Based on the preseason, I may want to reconsider my season prediction for the Charlotte Hornets. Despite losing Michael Kidd-Gilchrist for the season, the Hornets finished the preseason with a 7-1 record—the best in the league. Obviously, these results have to be approached with a reasonable amount of skepticism since it’s the preseason, but the Charlotte Hornets look like a team that can not only compete for a playoff spot but a high seed. The most surprising part of their possible ascension is what’s been fueling it.
The first ingredient to their stellar play has been their defense. MKG was the lynchpin of their defense, and many assumed that it would diminish with his absence. On the contrary, the Hornets’ defense seems to be even more potent. Part of it is probably due to the questionable level of effort given during the preseason, but it has been impressive nonetheless. The Charlotte Hornets have only given up 90.2 points per 100 possessions, per NBA.com. This isn’t sustainable, but encouraging to see from a team without their best perimeter defender.
The other component to their unexpected play is their offense. The Charlotte Hornets are only scoring 2.2 more points per 100 possessions than they did last season, but the way they are scoring is the key difference. The Hornets are attempting more efficient shots taking more three-pointers and free throws.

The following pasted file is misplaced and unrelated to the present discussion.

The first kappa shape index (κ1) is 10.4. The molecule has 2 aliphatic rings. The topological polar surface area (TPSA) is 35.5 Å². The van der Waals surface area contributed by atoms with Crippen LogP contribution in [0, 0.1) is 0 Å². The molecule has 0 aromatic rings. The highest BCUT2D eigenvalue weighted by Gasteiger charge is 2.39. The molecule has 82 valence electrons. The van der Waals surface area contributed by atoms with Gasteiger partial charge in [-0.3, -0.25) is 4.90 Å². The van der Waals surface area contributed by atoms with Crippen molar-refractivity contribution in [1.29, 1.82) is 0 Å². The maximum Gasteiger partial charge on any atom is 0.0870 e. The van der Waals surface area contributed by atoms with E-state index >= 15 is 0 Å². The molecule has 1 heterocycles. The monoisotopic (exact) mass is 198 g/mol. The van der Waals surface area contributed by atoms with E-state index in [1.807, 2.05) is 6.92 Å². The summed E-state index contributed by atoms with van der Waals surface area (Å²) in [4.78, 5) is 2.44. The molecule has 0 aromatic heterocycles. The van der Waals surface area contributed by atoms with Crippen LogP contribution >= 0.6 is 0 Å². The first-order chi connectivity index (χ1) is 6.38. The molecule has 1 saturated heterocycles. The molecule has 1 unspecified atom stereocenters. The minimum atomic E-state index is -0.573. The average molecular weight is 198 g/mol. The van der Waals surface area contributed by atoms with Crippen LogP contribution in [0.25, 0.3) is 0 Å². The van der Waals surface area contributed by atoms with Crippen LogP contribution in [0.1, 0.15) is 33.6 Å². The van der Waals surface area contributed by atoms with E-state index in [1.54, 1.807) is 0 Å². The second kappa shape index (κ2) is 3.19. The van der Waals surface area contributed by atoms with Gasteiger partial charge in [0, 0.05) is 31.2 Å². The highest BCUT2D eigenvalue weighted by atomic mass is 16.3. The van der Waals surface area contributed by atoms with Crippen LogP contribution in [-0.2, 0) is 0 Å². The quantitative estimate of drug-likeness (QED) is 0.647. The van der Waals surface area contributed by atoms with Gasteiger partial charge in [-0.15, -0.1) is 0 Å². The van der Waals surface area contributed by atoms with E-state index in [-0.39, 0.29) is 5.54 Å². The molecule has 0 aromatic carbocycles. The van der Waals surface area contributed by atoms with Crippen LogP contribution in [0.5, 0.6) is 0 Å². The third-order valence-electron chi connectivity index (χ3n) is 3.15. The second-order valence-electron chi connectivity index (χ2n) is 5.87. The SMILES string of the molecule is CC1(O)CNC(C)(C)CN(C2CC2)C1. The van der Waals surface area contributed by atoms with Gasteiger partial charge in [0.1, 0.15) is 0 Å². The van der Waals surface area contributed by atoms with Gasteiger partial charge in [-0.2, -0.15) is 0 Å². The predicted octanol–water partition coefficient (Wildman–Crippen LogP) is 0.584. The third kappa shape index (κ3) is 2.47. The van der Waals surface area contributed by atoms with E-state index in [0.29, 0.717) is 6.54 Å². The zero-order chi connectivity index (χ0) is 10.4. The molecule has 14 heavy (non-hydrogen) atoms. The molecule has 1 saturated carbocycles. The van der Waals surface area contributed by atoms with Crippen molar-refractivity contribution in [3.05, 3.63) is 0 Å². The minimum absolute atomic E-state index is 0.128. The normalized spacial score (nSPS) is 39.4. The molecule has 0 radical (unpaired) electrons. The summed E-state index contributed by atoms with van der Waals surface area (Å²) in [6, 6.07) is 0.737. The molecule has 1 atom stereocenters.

Specifically, they are attempting 6.5 more three-pointers and 6.8 more free throws than they did last season. In the preseason, the Hornets tried 25.6 deep balls and 29.4 freebies. While their preseason free throw percentage is comparable to last season’s, their preseason three-point percentage was 4.3 points higher than last season’s and 10.1 points higher than the league average last season as well.
The Charlotte Hornets shot 36.1 percent from long range during the preseason, which was the sixth-best percentage during the exhibition and would have edged out the Washington Wizards for the ninth-best three-point percentage in the league last season. The Hornets owe their newfound shooting prowess to their new additions, but I want to single out the players that absorbed most of MKG’s minutes during the preseason: Nicolas Batum, Jeremy Lamb, and Jeremy Lin.
Although, Coach Steve Clifford can’t just replace MKG, he can fill out the rotation with players who can space the floor. The trio of Batum, Lamb, and Lin shot 37.3 percent from three, per NBA.com. Admittedly, this stat benefited from Lin’s scorching yet unsustainable 47.1 percentage from deep. Batum shot uncharacteristically poorly from three-point range though so it’s not inconceivable to think the trio can match this output when Lin’s three-point shooting levels off and Batum returns to form in the regular season.
Lin and Batum are also partly responsible for the surge in free throws. They are leading the team with 5.3 and 5.2 free throws per game respectively. The players that were acquired this summer as well as Coach Clifford’s new offensive philosophy are turning this team into a more modern offense. Al Jefferson’s role has been de-emphasized to an extent; the three leading scorers are Lin, Batum, and Kemba Walker—all perimeter players. Who’s to say if the Charlotte Hornets can keep this up during the regular season, but for the time being, the team looks ready to compete.